In The Enchiridion, a short manual of Stoic ethical advice that dates to 125 AD, Epictetus, a Greek philosopher born into slavery, wrote:  There are things which are within our power, and there are things which are beyond our power.  Fully cognizant of the latter, we must work quickly, creatively, passionately, and with greater urgency on those tasks related to US international student recruitment that are within our power. 

Shalom (שלום), MAA

P.S.:  Question for IHE:  Color me old-fashioned but why not require people to provide their names and, if applicable, affiliation, instead of allowing keyboard critics to hide behind their lame monikers?  Anonymity is like alcohol; it can have the effect of loosening the tongues of those who have it.  (Here’s an excellent Psychology Today article from 2014 on the phenomenon of online trolls.)  Newspapers require writers of letters to the editor to provide their name and telephone number for confirmation purposes.  Why not IHE?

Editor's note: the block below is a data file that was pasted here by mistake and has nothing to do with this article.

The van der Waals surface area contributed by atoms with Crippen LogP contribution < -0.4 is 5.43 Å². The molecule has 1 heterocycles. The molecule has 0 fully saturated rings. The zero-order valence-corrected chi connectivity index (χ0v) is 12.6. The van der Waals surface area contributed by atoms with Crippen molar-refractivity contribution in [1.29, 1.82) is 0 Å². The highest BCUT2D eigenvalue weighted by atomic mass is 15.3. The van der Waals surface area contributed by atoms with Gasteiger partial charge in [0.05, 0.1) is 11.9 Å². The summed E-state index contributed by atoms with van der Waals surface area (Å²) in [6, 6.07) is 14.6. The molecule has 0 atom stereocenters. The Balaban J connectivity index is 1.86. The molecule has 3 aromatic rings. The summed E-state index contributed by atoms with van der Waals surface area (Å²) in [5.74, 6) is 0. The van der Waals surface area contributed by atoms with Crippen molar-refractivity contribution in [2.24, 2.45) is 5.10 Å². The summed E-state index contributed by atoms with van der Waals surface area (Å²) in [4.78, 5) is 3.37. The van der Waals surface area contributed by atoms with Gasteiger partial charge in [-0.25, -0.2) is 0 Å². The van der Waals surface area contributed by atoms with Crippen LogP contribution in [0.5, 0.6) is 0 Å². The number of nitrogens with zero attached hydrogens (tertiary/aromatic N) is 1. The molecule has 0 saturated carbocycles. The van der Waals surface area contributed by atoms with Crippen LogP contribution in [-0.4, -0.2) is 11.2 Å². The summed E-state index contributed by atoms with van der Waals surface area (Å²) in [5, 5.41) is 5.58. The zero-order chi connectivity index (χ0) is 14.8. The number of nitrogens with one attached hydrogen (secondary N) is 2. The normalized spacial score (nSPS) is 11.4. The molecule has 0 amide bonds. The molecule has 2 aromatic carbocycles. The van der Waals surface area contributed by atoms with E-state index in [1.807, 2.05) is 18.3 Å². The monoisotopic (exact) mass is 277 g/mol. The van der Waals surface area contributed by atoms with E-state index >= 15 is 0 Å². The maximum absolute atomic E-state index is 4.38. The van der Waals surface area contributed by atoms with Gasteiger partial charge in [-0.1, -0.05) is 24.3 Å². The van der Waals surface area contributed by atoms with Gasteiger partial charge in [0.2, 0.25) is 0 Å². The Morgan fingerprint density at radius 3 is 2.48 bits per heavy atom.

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“The story of Viet Nam’s economic miracle”

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Once one of the world’s poorest countries, today Viet Nam’s economy is in full bloom
Image: REUTERS/Adrees Latif (VIETNAM)

Walking around in Ha Noi, Viet Nam’s capital, you can feel boundless energy everywhere. People whiz by on scooters, buy and sell everything from phones to food in the countless small shops, and run to and fro to get to school or work. Viet Nam is young, growing, and anything feels possible.

It wasn’t always thus. A mere 30 years ago, the country was one of the poorest in the world. How did this southeast Asian nation grow to become a middle-income country?